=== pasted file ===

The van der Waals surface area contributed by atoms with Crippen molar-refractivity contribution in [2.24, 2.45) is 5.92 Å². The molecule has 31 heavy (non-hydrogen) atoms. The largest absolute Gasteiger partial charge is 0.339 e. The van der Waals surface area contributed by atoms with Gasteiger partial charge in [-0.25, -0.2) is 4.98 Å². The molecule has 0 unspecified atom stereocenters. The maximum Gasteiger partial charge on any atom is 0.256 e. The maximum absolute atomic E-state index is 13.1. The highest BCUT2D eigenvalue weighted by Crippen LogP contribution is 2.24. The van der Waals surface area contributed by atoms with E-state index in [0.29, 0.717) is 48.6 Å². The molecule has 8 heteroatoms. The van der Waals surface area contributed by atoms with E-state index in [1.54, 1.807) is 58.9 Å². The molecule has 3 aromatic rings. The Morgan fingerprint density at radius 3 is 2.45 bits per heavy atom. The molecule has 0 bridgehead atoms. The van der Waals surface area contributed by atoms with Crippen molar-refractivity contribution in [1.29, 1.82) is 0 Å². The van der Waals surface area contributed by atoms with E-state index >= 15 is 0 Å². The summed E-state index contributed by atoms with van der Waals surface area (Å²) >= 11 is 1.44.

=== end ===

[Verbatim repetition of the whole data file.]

The van der Waals surface area contributed by atoms with Crippen molar-refractivity contribution in [2.24, 2.45) is 5.92 Å². The molecule has 31 heavy (non-hydrogen) atoms. The largest absolute Gasteiger partial charge is 0.339 e. The van der Waals surface area contributed by atoms with Gasteiger partial charge in [-0.25, -0.2) is 4.98 Å². The molecule has 0 unspecified atom stereocenters. The maximum Gasteiger partial charge on any atom is 0.256 e. The maximum absolute atomic E-state index is 13.1. The highest BCUT2D eigenvalue weighted by Crippen LogP contribution is 2.24. The van der Waals surface area contributed by atoms with E-state index in [0.29, 0.717) is 48.6 Å². The molecule has 8 heteroatoms. The van der Waals surface area contributed by atoms with E-state index in [1.54, 1.807) is 58.9 Å². The molecule has 3 aromatic rings. The Morgan fingerprint density at radius 3 is 2.45 bits per heavy atom. The molecule has 0 bridgehead atoms. The van der Waals surface area contributed by atoms with Crippen molar-refractivity contribution in [1.29, 1.82) is 0 Å². The van der Waals surface area contributed by atoms with E-state index >= 15 is 0 Å². The summed E-state index contributed by atoms with van der Waals surface area (Å²) >= 11 is 1.44.